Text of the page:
1577. Clydesdale stallions
© Bruce Goodman 30 July 2019

Today’s “story” concerns a topic you’ve probably been wondering about for many years. Having the answer to the question will undoubtedly leave your mind free to begin to ponder other thoughts of importance. I know there are some people on the planet who might regard this topic with incredulity; not so I, and hopefully not so you. The cynic might say it’s about an area of farming in an era that no longer exists, so it’s not necessary to “talk dirty”. But all history buffs should care enough to be spellbound. Here is the question. In the old days, when farmers ploughed their fields with the aid of a draught horse, without the availability of modern trucks and horse floats, how did a Clydesdale mare get into foal? Obviously the farmer, whose livelihood depended on the Clydesdale, didn’t want puny offspring unable to pull a plough – or unable to wear a harness. And clearly temperament was a factor. Who wants a draught horse as stubborn as a donkey or as nasty as a racehorse? Only the best Clydesdale stallions would do. Well, here lies the answer. The owner of a Clydesdale stallion would move from village to village and advertise his wares in newspapers. The stallion would reside in a field near a village for perhaps several weeks, and then move on. Some stallions stayed only for a day. Others popped in to see friends while travelling through.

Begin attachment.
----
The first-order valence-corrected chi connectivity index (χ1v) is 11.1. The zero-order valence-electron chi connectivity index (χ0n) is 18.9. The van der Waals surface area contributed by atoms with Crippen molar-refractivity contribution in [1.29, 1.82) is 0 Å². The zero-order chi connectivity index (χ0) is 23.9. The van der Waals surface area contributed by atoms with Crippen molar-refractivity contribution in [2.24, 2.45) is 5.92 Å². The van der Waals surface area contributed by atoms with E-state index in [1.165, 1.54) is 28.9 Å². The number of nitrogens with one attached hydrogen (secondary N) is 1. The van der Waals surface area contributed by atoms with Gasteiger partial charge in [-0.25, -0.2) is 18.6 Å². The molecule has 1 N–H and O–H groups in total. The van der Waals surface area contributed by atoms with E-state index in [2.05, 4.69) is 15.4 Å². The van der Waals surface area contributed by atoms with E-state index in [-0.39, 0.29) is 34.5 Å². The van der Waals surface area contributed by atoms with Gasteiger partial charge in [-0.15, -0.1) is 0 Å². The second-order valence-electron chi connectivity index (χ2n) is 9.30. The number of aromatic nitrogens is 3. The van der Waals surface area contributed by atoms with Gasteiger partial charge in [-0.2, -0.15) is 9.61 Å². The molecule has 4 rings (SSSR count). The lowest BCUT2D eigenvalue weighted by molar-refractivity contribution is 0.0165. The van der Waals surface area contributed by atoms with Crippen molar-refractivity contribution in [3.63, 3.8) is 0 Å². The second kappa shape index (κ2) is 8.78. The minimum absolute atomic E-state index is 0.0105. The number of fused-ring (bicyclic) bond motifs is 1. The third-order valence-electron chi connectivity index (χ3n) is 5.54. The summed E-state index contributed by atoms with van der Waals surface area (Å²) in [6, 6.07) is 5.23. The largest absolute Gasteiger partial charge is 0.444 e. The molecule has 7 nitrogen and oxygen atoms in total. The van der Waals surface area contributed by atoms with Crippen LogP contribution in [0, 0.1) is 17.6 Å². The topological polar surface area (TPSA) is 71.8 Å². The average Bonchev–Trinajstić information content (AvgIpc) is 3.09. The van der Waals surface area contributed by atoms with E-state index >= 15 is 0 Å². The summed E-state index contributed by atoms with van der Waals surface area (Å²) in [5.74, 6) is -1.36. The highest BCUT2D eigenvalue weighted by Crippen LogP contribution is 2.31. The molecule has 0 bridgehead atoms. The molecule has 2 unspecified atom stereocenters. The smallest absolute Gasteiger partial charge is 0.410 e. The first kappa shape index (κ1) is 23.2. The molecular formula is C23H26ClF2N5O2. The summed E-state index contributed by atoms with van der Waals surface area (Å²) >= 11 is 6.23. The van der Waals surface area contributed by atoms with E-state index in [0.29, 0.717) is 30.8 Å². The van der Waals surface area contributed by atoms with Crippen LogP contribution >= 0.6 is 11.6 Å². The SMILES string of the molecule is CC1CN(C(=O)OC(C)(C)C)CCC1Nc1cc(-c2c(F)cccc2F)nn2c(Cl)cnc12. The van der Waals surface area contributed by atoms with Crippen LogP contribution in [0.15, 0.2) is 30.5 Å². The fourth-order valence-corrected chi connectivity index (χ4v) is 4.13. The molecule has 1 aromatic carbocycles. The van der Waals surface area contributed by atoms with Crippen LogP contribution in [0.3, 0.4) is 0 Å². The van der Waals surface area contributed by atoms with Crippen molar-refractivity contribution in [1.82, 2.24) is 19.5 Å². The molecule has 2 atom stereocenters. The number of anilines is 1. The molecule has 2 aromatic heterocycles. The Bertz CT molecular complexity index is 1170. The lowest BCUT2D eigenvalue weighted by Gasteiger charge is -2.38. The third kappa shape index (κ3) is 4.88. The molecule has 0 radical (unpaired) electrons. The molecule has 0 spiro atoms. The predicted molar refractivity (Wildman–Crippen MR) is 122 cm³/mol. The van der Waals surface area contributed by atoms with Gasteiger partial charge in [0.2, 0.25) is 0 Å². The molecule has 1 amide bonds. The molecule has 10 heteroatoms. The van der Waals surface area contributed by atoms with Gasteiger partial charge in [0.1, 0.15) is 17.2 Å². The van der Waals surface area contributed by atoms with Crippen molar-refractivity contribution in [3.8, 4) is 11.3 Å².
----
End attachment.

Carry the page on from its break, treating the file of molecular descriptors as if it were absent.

Some were more expensive than others. Some charged a grazing fee; grass doesn’t grow on trees. Some boasted a proud pedigree. Some simply cavorted around the meadow showing off their sleek muscles and fluffy ankles.

It was like a Journeyman Plumber or Journeyman Blacksmith who laboured not in a workshop but moved around freely from client to client. Except in this case it was a Journeyman Horse. Only very occasionally would a mare do the travelling.

I knew you’d be interested. I was. Perhaps, if you believe in reincarnation, you might consider the possibility of coming back as the lucky owner of a proud Clydesdale stallion. It’s a wonderful calling and an excellent way to see the country.

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